The series looks at Matt’s life, the process of making novelty songs, artistic integrity as well as what it takes to be able to do what he does.

“I love Matt and his approach. Only someone with his personality and drive can do what he does,” says Frith.

“I think Matt is such an amazing person. He is exactly in real-life as he is on screen and I’m so glad I can share him with the world. More people need to steam his music”

Lessons from a Middle Class Artist was originally supposed to be an observational documentary about Matt and the life of a music industry spammer. However, he shifted to a web series format when he heard about ABC’s Art Bites, seeing it as an opportunity he couldn’t pass up.

Over the series, as Anthony challenged himself to create 100 songs in 10 days, and through this he feels like he become a better songwriter.

“I thought pooping out a bunch of songs would make me become too complacent… But forcing myself to write and record that much made me look past the shame I’d normally feel about my own work and write songs that I never would have otherwise write. I think ‘Jaws 3 is in 3D’ and ‘Skeletons Are the Best’ are pretty good songs”.

We also asked Anthony if he had made any money from the songs he made during the series.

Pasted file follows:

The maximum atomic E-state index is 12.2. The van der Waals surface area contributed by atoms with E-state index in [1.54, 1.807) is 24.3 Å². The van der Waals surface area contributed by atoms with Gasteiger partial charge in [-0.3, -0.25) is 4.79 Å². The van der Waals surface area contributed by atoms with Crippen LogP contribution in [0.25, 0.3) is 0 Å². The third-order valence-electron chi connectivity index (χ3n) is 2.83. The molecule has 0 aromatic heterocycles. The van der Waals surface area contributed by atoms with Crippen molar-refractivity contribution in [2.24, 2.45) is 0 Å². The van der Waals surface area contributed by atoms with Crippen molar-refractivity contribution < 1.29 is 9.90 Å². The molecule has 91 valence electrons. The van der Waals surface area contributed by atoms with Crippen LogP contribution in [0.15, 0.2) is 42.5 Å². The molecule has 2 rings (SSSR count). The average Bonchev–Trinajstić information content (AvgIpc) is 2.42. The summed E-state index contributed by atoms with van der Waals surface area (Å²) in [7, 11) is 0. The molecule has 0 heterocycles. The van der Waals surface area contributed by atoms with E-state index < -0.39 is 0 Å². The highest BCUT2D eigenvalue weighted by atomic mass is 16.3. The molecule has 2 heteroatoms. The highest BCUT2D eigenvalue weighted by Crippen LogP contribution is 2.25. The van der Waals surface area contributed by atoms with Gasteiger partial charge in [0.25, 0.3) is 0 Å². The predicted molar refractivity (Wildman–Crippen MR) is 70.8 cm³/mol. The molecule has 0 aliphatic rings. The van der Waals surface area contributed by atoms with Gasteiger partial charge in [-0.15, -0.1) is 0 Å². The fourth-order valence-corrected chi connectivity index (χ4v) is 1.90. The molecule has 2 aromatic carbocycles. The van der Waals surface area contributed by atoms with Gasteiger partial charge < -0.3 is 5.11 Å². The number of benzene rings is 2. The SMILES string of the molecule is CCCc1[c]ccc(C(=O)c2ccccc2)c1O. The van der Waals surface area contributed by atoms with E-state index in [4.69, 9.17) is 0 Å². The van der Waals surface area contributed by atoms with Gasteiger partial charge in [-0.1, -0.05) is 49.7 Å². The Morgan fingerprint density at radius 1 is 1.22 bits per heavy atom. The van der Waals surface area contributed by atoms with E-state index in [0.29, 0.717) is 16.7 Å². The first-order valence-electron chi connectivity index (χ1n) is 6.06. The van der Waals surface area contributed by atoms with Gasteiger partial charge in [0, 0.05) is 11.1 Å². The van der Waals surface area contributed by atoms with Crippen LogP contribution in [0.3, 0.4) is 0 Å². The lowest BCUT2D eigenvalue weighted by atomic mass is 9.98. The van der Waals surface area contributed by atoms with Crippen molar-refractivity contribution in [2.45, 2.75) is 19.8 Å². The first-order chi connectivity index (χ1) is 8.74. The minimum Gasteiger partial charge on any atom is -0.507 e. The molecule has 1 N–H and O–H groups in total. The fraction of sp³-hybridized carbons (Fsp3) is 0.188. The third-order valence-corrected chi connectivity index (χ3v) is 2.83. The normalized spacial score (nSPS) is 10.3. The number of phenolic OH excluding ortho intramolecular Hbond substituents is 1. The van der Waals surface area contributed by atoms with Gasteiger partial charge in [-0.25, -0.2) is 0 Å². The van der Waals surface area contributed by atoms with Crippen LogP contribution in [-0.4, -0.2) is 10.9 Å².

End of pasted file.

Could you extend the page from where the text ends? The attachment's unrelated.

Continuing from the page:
“I have made exactly $8.12USD, minus the yearly $30USH Distrokid subscription fee. I still live at home,” says Frith.

Moving onto our last featured series, Monkey Monkey Shake Shake is a charming and strange one.

‘Monkey Monkey Shake Shake’ are hard to describe because of their sheer uniqueness. Band member Sheldon Lieberman spoke to us about both the band and the web series.

“Monkey Monkey Shake Shake was born out of a need to break the shackles of routine, to rebel against music culture of coolness, and to express our inner joys and fears,” Lieberman says.

Monkey Monkey Shake Shake (AUS)

The band is a song driven, interpretive dance, costume based, audience participation and a lot of other things show. The series itself interviews band members Sheldon and Sem showing their friendship and their feelings after various performances.

”Our relationship is unique. We believe in each other when others wouldn’t. That’s where the music and dance comes from”, says Lieberman.

Sheldon and Sem meet through a series of events, starting with Sheldon’s invitation to speak at a design conference in Melbourne. Sem was a design student at a university in Seoul whose lecturer was at the conference. As he was a fan of Sheldon’s speech, he invited him to lecture for a week back at the institution. In a class there he had the students, including Sem, animate a stupid song he made.

“Sem nailed it and we worked together since. We made kids dvds, then we got bored of being in a room, so we started playing on streets. We were too scared and not very good so we covered ourselves in costumes,” says Lieberman.

Sheldon’s goal when making the series was to show that even if you have no idea what you’re doing, things can happen if you believe.

“It’s given us more confidence to be ourselves. That’s not all, but some people understand us.”